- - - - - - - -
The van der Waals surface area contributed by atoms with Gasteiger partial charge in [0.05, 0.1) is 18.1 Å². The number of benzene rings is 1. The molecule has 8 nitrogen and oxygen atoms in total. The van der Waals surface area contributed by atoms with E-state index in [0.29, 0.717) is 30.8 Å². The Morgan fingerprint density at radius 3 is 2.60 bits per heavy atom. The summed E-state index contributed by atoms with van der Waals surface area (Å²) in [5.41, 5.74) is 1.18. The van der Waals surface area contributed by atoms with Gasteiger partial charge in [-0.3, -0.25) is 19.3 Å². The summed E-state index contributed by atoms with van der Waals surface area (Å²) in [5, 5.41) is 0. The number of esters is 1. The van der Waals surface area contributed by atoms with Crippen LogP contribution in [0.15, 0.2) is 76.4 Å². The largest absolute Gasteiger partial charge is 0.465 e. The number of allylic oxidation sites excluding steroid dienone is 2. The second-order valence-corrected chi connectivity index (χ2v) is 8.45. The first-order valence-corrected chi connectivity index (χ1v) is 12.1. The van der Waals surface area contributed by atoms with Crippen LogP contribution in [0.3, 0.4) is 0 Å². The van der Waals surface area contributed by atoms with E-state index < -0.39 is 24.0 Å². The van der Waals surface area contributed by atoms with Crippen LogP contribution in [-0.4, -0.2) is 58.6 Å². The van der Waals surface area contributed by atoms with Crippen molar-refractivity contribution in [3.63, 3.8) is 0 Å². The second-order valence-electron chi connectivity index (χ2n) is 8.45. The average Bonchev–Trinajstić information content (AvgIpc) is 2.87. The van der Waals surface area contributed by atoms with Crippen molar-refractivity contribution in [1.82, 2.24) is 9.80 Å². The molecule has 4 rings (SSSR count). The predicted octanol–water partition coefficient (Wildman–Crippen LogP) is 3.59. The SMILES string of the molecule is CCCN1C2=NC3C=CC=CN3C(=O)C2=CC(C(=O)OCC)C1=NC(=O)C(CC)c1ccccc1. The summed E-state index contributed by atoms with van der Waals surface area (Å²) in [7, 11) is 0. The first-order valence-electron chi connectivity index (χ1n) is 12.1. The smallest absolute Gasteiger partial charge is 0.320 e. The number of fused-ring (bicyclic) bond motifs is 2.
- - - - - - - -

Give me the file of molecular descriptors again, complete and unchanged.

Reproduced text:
The van der Waals surface area contributed by atoms with Gasteiger partial charge in [0.05, 0.1) is 18.1 Å². The number of benzene rings is 1. The molecule has 8 nitrogen and oxygen atoms in total. The van der Waals surface area contributed by atoms with E-state index in [0.29, 0.717) is 30.8 Å². The Morgan fingerprint density at radius 3 is 2.60 bits per heavy atom. The summed E-state index contributed by atoms with van der Waals surface area (Å²) in [5.41, 5.74) is 1.18. The van der Waals surface area contributed by atoms with Gasteiger partial charge in [-0.3, -0.25) is 19.3 Å². The summed E-state index contributed by atoms with van der Waals surface area (Å²) in [5, 5.41) is 0. The number of esters is 1. The van der Waals surface area contributed by atoms with Crippen LogP contribution in [0.15, 0.2) is 76.4 Å². The largest absolute Gasteiger partial charge is 0.465 e. The number of allylic oxidation sites excluding steroid dienone is 2. The second-order valence-corrected chi connectivity index (χ2v) is 8.45. The first-order valence-corrected chi connectivity index (χ1v) is 12.1. The van der Waals surface area contributed by atoms with Crippen LogP contribution in [0.3, 0.4) is 0 Å². The van der Waals surface area contributed by atoms with E-state index < -0.39 is 24.0 Å². The van der Waals surface area contributed by atoms with Crippen LogP contribution in [-0.4, -0.2) is 58.6 Å². The van der Waals surface area contributed by atoms with Crippen molar-refractivity contribution in [3.63, 3.8) is 0 Å². The second-order valence-electron chi connectivity index (χ2n) is 8.45. The average Bonchev–Trinajstić information content (AvgIpc) is 2.87. The van der Waals surface area contributed by atoms with Crippen molar-refractivity contribution in [1.82, 2.24) is 9.80 Å². The molecule has 4 rings (SSSR count). The predicted octanol–water partition coefficient (Wildman–Crippen LogP) is 3.59. The SMILES string of the molecule is CCCN1C2=NC3C=CC=CN3C(=O)C2=CC(C(=O)OCC)C1=NC(=O)C(CC)c1ccccc1. The summed E-state index contributed by atoms with van der Waals surface area (Å²) in [7, 11) is 0. The first-order valence-electron chi connectivity index (χ1n) is 12.1. The smallest absolute Gasteiger partial charge is 0.320 e. The number of fused-ring (bicyclic) bond motifs is 2.